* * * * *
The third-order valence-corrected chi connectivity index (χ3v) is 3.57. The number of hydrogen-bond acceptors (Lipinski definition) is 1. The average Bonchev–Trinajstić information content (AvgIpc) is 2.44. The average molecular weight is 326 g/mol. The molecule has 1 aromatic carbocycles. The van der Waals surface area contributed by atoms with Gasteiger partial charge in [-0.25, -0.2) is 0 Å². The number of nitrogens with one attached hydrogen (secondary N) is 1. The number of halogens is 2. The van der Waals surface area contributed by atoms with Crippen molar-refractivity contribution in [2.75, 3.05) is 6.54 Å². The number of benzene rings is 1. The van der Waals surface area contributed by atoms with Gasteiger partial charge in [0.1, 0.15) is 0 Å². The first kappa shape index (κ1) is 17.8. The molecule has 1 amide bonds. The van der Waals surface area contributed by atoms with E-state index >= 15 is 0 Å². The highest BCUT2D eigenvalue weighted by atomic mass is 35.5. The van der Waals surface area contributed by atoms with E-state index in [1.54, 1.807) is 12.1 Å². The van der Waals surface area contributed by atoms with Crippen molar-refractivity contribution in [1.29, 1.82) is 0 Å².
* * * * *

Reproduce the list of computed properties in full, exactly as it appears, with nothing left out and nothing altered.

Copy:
The third-order valence-corrected chi connectivity index (χ3v) is 3.57. The number of hydrogen-bond acceptors (Lipinski definition) is 1. The average Bonchev–Trinajstić information content (AvgIpc) is 2.44. The average molecular weight is 326 g/mol. The molecule has 1 aromatic carbocycles. The van der Waals surface area contributed by atoms with Gasteiger partial charge in [-0.25, -0.2) is 0 Å². The number of nitrogens with one attached hydrogen (secondary N) is 1. The number of halogens is 2. The van der Waals surface area contributed by atoms with Crippen molar-refractivity contribution in [2.75, 3.05) is 6.54 Å². The number of benzene rings is 1. The van der Waals surface area contributed by atoms with Gasteiger partial charge in [0.1, 0.15) is 0 Å². The first kappa shape index (κ1) is 17.8. The molecule has 1 amide bonds. The van der Waals surface area contributed by atoms with E-state index >= 15 is 0 Å². The highest BCUT2D eigenvalue weighted by atomic mass is 35.5. The van der Waals surface area contributed by atoms with E-state index in [1.54, 1.807) is 12.1 Å². The van der Waals surface area contributed by atoms with Crippen molar-refractivity contribution in [1.29, 1.82) is 0 Å².